Who’s responsible for securing the open-source software organizations used to build all applications?

Aaron Bray, Co-Founder and CEO of Phylum

A few weeks ago, PyPI announced that it temporarily disabled the ability for users to sign up and upload new packages due to “The volume of malicious users and malicious projects being created on the index in the past week.” Although PyPI stated that the move was a bit overblown, it made headlines because it comes at a time when attackers are evolving their techniques in the open-source ecosystem in an effort to poison the software supply chain and compromise developer environments. And it is working.

Prior to the shutdown, there was a persistent attack that would overwhelm any package manager trying to do the right thing: A bad actor on GitHub laced his repositories with malware written in Python and hosted on PyPI. Minutes after his malware gets taken down from PyPI, the same malware respawns on PyPI under a slightly different name. It’s a vicious cycle made easy for attackers as they embrace automation to avert best efforts by humans.

The situation highlights a few key challenges that businesses are just now coming to terms with:

  1. It underscores the risks organizations face from their blind trust in free and open-source software published by strangers on the internet. This is certainly not meant to disparage package registries as they created tremendous amounts of value for all of their downstream users and beneficiaries, but it highlights their susceptibility to being coopted as an attack vector.
  2. It proves just how prevalent bad actors in the open-source ecosystem have become. When my team first started monitoring the open-source ecosystem about a year and a half ago, we would frequently see spikes of malicious packages in the hundreds per month. Now, in just the first quarter of 2023, we saw nearly 900,000 packages that were objectively bad – either overtly malicious or spam.
  3. The tools and processes most companies have in place are not equipped to defend against the tactics attackers are deploying in the open-source ecosystem. Most initiatives either focus on scanning inventory, complying with regulatory or industry initiatives such as the creation and management of a Software Bill of Materials (SBOMs) or the SLSA framework, or on attestation that centers around ensuring assets aren’t tampered with during the development process. This leaves a blind spot around the inputs, efforts, and individuals involved in creating their software components, and whether or not they will behave as expected.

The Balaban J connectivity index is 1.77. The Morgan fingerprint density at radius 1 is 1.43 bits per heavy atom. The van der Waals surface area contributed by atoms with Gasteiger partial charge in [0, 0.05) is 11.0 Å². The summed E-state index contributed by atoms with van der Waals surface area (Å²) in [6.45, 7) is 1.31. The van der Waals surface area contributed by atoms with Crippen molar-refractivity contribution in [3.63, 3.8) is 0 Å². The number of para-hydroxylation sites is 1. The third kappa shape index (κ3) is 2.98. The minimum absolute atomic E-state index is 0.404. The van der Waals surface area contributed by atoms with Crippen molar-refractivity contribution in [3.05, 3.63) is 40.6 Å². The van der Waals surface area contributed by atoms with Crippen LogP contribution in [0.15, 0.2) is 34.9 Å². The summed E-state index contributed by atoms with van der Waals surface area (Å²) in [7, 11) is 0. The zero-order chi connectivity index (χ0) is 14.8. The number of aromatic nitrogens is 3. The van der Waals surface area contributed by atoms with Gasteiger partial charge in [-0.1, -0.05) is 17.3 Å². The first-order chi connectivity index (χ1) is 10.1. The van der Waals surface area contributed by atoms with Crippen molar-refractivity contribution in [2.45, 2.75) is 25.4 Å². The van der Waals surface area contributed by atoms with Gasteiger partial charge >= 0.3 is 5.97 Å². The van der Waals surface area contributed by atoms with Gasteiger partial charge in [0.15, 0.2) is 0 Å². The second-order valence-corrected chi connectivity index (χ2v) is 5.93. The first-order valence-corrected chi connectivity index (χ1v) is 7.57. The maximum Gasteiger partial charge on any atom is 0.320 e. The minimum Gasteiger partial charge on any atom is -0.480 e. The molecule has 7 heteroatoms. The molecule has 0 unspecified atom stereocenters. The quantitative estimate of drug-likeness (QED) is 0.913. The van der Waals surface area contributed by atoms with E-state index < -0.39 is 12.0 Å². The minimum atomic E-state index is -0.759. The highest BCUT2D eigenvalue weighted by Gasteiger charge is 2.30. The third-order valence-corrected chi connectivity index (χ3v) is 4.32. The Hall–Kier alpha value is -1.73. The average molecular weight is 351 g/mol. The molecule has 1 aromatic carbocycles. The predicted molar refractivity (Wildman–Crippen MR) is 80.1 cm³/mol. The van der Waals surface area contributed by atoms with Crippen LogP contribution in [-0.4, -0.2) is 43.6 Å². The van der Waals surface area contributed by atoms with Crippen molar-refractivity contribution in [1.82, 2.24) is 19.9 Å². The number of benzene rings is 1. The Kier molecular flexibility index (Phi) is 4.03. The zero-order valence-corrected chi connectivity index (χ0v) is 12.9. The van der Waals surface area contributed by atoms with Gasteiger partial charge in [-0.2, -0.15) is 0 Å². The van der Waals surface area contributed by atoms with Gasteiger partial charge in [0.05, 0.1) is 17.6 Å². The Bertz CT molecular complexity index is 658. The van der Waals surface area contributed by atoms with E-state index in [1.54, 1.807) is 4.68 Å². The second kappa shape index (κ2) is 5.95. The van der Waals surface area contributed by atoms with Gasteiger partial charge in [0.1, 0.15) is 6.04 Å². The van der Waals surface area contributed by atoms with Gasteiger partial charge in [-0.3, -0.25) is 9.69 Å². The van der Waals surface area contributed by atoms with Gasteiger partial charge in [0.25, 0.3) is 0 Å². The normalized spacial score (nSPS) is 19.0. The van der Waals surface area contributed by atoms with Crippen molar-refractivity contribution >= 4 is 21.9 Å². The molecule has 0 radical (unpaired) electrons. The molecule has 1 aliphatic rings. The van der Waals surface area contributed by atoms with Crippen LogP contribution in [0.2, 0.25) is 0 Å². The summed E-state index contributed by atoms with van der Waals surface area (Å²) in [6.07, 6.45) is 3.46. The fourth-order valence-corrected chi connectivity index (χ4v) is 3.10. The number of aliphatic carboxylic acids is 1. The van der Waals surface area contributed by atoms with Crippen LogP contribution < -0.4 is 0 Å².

This new reality has company’s asking themselves: How can we trust the open-source packages we rely upon to build our applications? And how can we secure our software supply chain without impeding the speed of innovation to which we are accustomed?

Fundamentally, from a business risk perspective, organizations have backed themselves into a corner. The use of open source components has skyrocketed in recent years, with industry studies putting the average project’s composition at somewhere between 70-90% open source, with a scant 10-30% proprietary code, across a broad spectrum of verticals. To make matters worse, threat actors are more active than ever before in these ecosystems, and software supply chain attacks have continued to become both more prevalent and more targeted. Rather than being a “black swan event,” these problems have escalated to the point where developers now have difficulty ensuring that a package they pick is legitimate or malicious, and security teams are entirely in the dark as to what things are event being installed during the software development process.

The trend line of open-source utilization and reliance is only set to increase as time goes on. In fact even the CIO of the DoD, which operates under extremely stringent guidelines, has mandated more reliance on open-source software. With this in mind, it is important to remember just how difficult monitoring is for the service providers in this equation. The governance and curation of packages in PyPI, which is the major center of gravity for the Python ecosystem, is almost entirely managed by a few volunteer individuals. Most package registries are similarly understaffed, especially when considering the sheer volume of package publications that need to be managed. We see an average of 50,000 packages published every day across the ecosystems we support.

As attackers continue to target these ecosystems, and new artificial intelligence and automation innovations emerge, how can we expect package registries to manage this burden alone?

At the end of the day, organizations need to bear more responsibility for protecting their developers and the applications that are at the core of their livelihoods. It’s time for businesses to start questioning everything they thought they knew about securing code and protecting their software supply chains. The next time a package registry shuts down, it could be for good. What then?


Aaron Bray, Co-Founder and CEO of Phylum

Aaron has 14 years of experience working in software engineering and information security. Aaron’s past research has focused on program synthesis, malware diversity, software anomaly detection, and the application of natural language processing techniques to binary analysis.


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